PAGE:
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Purpose:

The majority of prostate cancers show some degree of neuroendocrine differentiation. It was previously demonstrated that chromogranin A, a constituent of large dense core vesicles of neuroendocrine cells, is frequently elevated in patients with metastatic prostate cancer. We evaluate the expression of secretoneurin, which is generated by proteolytic processing of secretogranin II (chromogranin C), in patients with prostate disease.

Materials and Methods:

Secretoneurin was measured in sera of 16 healthy men whose blood was drawn for prostate cancer screening (controls), and in 9 patients with prostatitis, 19 with benign prostate hyperplasia and 54 with prostate cancer detected by radioimmunoassay. Therapy resistant disease (clinical stage D3) was noted in 20 prostate cancer cases. Serum prostate specific antigen was measured in all patients and controls. In addition, chromogranin A, prostate acid phosphatase and interleukin-6 were determined in patients with D3 prostate cancer. Molecular properties of secretoneurin immunoreactivity were analyzed by gel filtration chromatography followed by radioimmunoassay.

Results:

Mean secretoneurin was 58.9 ± 8 fmol./ml. in patients with therapy resistant prostate cancer. Levels were significantly higher than those measured in sera from controls and patients with prostatitis, benign prostatic hyperplasia and pT2 or pT3 prostate cancer. There was a statistically significant correlation between secretoneurin and chromogranin A in patients with endocrine therapy failure (r = 0.543, p <0.05). There was no correlation between serum secretoneurin and prostate specific antigen, prostate acid phosphatase or interleukin-6. Gel filtration chromatography analysis of sera of 3 patients with D3 prostate cancer revealed a peak of secretoneurin immunoreactivity where intact secretoneurin elutes, thus showing that the processed peptide is circulating in the blood.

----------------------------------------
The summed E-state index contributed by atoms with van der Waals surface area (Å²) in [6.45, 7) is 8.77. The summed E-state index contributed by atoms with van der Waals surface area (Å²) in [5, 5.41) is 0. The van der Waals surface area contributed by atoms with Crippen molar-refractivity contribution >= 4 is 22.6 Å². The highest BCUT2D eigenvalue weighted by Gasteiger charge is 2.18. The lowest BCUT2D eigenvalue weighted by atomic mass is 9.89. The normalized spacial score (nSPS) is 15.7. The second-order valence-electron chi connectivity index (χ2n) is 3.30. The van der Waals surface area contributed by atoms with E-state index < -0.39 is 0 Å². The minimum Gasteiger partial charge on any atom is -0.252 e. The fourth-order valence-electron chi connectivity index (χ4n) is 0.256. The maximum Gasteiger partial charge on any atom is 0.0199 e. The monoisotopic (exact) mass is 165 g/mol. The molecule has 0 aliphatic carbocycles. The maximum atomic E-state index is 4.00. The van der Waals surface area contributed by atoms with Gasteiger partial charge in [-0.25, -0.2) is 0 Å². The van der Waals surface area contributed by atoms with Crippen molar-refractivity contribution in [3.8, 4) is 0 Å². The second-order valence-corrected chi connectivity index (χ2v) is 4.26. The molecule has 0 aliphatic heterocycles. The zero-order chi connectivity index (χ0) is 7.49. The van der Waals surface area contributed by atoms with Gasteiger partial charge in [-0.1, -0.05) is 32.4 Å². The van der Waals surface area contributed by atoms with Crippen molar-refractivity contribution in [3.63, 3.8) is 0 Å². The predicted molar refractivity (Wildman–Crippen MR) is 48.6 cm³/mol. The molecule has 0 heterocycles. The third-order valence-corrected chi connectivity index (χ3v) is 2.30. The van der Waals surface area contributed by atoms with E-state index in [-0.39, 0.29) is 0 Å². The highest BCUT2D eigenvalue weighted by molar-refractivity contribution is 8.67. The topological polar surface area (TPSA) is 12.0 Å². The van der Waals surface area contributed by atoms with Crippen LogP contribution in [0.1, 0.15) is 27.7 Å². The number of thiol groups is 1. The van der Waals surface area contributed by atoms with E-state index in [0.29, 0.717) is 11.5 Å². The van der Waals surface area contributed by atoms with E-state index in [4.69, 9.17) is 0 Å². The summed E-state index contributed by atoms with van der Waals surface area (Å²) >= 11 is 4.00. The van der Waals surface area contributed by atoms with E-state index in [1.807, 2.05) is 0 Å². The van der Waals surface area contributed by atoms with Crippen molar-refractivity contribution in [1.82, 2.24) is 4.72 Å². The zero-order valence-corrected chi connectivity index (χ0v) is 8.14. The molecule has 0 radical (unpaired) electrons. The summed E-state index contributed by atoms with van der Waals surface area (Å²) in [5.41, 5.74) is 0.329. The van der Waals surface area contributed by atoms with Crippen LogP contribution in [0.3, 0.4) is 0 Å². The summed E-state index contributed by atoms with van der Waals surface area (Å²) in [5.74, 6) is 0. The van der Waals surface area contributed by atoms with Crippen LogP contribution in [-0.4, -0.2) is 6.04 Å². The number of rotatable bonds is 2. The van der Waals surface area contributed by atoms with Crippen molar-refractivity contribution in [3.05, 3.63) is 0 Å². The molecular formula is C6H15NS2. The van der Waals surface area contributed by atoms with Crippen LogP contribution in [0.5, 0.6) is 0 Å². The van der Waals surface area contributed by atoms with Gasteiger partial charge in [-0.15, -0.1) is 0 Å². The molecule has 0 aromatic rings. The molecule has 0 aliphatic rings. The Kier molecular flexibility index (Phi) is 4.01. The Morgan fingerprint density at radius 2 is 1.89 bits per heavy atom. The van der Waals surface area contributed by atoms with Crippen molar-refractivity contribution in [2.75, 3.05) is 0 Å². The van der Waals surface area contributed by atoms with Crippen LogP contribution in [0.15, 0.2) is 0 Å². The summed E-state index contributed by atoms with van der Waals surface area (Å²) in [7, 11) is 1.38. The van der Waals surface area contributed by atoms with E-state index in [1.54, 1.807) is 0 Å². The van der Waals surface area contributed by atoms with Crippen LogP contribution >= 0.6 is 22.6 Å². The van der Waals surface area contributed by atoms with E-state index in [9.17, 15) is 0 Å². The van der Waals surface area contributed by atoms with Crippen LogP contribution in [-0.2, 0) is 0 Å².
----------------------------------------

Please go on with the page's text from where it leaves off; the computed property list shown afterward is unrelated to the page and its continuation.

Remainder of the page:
Conclusions:

Secretoneurin is elevated in sera of patients with endocrine therapy refractory prostate cancer. Our results support the concept that neuroendocrine differentiation is associated with prostate cancer progression.

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From the Departments of Pharmacology, Urology, Internal Medicine, and Medical Chemistry and Biochemistry, University of Innsbruck, Innsbruck, Austria

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